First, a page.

Get a cup of coffee, take a few moments, and ask yourself if your country measures up on every article.  Did you even know this Declaration existed? Did you even know that some of these items were your rights as a human being as decided by the peoples of the Earth? Were you surprised by any of the human rights declared?  I was surprised by Article 16, the whole section on marriage and family. 

How can we as individuals move our global leaders closer to honoring these rights rather than ignoring them? Do you feel your own country is delivering on these globally universal human rights?

Tuesday, November 30, 2010

Not All Who Travel Must Leave Their Armchair

There are times in one's life when there is no possibility of travel.  When illness threatens, for example, or there are numerous small children to raise, or when the budget just doesn't allow for it. But there are still ways to allow the imagination to take off and see far-off lands and consider peoples and places that are new to us.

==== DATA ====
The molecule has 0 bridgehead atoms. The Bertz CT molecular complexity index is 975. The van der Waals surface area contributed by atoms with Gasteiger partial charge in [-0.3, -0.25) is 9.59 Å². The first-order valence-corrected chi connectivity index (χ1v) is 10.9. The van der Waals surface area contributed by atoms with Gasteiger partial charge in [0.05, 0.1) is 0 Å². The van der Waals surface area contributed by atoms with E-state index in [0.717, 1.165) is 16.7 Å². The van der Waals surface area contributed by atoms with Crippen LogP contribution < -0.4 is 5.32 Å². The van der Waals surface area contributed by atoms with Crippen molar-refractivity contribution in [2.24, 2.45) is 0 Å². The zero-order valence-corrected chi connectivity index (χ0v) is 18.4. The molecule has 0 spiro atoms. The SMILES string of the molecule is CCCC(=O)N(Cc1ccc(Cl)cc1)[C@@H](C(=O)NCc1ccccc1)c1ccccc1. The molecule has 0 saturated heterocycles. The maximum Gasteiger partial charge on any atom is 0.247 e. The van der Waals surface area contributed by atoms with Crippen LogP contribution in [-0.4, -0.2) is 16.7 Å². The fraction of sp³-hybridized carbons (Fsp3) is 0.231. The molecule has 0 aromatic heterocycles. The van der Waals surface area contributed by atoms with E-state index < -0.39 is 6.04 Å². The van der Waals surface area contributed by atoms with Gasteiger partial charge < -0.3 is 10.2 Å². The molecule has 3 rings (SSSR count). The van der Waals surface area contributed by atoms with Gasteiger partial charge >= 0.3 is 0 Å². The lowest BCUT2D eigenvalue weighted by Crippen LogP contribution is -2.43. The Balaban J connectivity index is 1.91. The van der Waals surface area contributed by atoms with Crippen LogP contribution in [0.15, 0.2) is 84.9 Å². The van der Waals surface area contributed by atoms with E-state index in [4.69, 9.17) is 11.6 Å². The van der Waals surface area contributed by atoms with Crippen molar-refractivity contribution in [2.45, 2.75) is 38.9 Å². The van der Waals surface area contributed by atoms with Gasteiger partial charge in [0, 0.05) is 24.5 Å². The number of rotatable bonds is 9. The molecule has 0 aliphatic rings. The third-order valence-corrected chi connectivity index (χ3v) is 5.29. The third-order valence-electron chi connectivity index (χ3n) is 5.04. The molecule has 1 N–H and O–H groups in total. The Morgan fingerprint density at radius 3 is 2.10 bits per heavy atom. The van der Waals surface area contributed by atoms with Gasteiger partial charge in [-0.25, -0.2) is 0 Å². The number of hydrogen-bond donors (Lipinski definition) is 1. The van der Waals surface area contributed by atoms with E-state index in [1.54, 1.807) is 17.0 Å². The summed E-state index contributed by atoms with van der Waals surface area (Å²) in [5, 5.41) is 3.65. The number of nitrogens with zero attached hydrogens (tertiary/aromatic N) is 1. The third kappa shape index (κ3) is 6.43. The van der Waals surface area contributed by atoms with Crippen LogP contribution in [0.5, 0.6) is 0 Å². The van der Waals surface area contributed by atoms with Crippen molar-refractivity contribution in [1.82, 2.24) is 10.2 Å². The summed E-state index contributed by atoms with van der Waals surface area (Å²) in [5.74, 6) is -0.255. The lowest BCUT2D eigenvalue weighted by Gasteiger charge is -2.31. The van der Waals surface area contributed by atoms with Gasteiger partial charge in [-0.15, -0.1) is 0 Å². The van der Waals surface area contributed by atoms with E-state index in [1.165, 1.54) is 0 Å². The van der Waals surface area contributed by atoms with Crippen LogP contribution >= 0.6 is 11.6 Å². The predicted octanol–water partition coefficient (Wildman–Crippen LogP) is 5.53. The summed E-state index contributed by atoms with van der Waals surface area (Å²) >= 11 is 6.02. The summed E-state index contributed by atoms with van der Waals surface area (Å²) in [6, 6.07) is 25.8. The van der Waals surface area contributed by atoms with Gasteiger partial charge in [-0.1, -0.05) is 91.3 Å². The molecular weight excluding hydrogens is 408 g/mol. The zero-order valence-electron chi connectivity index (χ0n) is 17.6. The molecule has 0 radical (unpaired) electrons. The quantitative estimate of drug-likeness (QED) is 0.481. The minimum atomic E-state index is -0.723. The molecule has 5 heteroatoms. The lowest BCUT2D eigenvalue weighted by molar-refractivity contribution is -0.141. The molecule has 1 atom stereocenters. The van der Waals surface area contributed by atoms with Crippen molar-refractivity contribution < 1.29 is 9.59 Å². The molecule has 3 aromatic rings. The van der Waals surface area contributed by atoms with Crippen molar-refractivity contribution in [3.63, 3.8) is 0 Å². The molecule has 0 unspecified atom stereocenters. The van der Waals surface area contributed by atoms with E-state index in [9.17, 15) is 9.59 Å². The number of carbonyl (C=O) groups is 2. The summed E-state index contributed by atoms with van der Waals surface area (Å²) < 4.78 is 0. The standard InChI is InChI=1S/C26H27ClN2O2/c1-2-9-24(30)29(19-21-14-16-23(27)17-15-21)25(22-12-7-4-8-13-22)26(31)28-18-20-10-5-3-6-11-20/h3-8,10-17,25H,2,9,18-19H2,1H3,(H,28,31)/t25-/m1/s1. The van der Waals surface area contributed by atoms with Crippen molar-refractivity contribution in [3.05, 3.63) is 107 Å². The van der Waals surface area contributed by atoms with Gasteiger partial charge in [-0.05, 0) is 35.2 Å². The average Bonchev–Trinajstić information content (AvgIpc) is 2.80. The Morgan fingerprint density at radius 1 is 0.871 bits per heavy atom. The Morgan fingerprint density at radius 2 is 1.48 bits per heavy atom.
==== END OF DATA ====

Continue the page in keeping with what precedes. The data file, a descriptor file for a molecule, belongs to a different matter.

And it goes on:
Recently, I discovered a blog that encourages precisely that sort of thing.  The Global Reading Challenge encourages people to select a book from each continent of our globe and read it.  This is exactly the sort of deep dive into each other's point-of-view that isn't happening enough in the Internet age of reading chunks of information.

As an American, I would often hear a recitation of American authors from my European friends that they enjoyed.  I have to admit, when an Italian teenager on the subway bumped into me and I was expecting something rude to come out of his mouth, he instead responded to my American accent and described all of his favorite outdoor American writers from Jack London to Jon Krakauer.  His favorite American writing? I was curious to hear what it would be.  ''The American constitution - where it says you have the right to pursue happiness. Beautiful!'' he said.